Culture & Society

Diversity Educator Jane Elliott Tells Texas A&M Audience There’s ‘No Such Thing As Race’ In Fiery Address

The internationally renowned anti-racism activist gave a virtual keynote address for the university’s 14th Annual Martin Luther King Jr. Breakfast.
By Lesley Henton, Texas A&M University Division of Marketing & Communications January 21, 2021

a graphic that reads 14th Annual Reverend Dr. Martin Luther King Jr. Breakfast
More than 3,100 people watched the livestreamed event Thursday morning.

Texas A&M Division of Marketing & Communications


Anti-racism activist, educator and diversity trainer Jane Elliott shared her no-nonsense approach to discussing prejudice and discrimination Thursday during a virtual keynote address to Texas A&M University during the 14th Annual Rev. Dr. Martin Luther King Jr. Breakfast.

“Black is not a race. And white is not a race. There is only one race – it’s the human race and we are all members of it,” she said during the event, which was livestreamed to more than 3,100 viewers.

a photo of Jane Elliott
Jane Elliott

Elliott, an 87-year-old former elementary schoolteacher, is perhaps best known for her 1968 classroom exercise, “Blue Eyes–Brown Eyes,” which she first conducted in her third-grade classroom in Riceville, Iowa, on the day after King’s assassination. In the exercise, children in the class who had blue or green eyes were treated less favorably than children with brown eyes.

The exercise was designed to further the children’s understanding of what it feels like to be treated differently for having a physical attribute they can’t control. Elliott said she’s repeated the exercise countless times, for both children and adults, all over the world, in the 50-plus years since.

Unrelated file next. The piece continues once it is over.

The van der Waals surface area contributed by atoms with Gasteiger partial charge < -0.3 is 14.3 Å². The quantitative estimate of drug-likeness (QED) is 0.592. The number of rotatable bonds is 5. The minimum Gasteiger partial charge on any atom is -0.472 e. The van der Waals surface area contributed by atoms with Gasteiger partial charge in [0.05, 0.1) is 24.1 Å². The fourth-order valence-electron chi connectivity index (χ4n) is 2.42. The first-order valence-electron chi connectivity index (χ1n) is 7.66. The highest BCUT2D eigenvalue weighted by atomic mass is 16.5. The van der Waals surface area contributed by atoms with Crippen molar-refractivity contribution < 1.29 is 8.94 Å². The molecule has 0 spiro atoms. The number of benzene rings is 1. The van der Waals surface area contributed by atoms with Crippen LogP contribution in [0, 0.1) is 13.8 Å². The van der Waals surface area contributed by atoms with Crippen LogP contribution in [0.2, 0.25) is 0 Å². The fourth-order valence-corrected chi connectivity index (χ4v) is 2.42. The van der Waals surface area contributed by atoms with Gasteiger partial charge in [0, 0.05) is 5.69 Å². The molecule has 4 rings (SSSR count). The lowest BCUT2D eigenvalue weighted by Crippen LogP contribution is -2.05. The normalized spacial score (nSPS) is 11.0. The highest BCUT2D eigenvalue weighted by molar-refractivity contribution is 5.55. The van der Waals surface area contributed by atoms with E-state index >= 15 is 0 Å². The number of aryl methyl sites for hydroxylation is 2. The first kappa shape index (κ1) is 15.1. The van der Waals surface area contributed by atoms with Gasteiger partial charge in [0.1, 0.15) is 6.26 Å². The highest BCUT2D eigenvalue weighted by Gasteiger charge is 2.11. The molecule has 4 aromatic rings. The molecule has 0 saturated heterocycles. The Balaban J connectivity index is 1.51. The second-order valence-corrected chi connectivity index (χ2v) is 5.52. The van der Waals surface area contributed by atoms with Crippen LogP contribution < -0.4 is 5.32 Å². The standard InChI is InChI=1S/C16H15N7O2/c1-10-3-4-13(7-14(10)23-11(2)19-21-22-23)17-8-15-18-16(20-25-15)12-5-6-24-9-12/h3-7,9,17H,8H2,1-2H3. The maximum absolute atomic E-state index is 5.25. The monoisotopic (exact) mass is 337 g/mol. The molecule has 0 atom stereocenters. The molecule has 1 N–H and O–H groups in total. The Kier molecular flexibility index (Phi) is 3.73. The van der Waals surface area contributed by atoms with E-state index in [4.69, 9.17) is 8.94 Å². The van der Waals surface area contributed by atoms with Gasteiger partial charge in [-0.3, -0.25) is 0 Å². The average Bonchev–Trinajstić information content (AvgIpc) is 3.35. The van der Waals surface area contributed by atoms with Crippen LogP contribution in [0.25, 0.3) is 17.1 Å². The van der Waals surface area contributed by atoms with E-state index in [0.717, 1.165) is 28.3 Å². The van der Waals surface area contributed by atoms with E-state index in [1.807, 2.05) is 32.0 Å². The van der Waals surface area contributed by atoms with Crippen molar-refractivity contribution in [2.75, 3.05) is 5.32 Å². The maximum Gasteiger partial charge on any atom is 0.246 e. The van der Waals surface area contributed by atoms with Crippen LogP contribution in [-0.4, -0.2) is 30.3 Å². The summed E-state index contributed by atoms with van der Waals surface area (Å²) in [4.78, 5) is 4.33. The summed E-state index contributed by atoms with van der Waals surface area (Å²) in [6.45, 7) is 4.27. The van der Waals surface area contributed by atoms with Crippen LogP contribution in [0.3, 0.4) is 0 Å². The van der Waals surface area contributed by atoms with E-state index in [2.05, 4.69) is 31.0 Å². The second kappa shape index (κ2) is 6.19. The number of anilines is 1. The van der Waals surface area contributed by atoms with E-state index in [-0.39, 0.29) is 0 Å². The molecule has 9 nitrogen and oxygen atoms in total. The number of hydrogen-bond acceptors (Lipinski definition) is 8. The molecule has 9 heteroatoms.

Black and white are color groups within the human race, Elliott told the audience, and the terminology is inaccurate and was designed to divide.

“Words are the most powerful weapon devised by humankind. We use them to divide and destroy people,” she said, noting the word “black” traditionally denotes evil, while “white” is associated with purity. And this was by no means coincidental, she said, noting it was in the 12th century that the words “Black” and “white” began to be used to describe people.

“Those names were given to us by Torquemada and company during the Spanish Inquisition,” she said. “They realized after they killed a bunch of people trying to turn them into Catholics that they had killed Christians, so they knew then that you can’t tell what a person’s religion is just by looking at them. So they had to find another way to decide who is not Christian. And they set upon skin color.”

The actual colors of black and white, Elliott said, are ridiculous to use to describe people, as we are all “shades of brown.” She suggested that teachers bring the Pantone color chart to classrooms and have children compare their skin colors to that in order to come up with names that better reflect reality.

Elliott’s keynote was moderated by Texas A&M Professor of English Michael Collins, who specializes in American literature and culture, as well as African American and African Diaspora literature.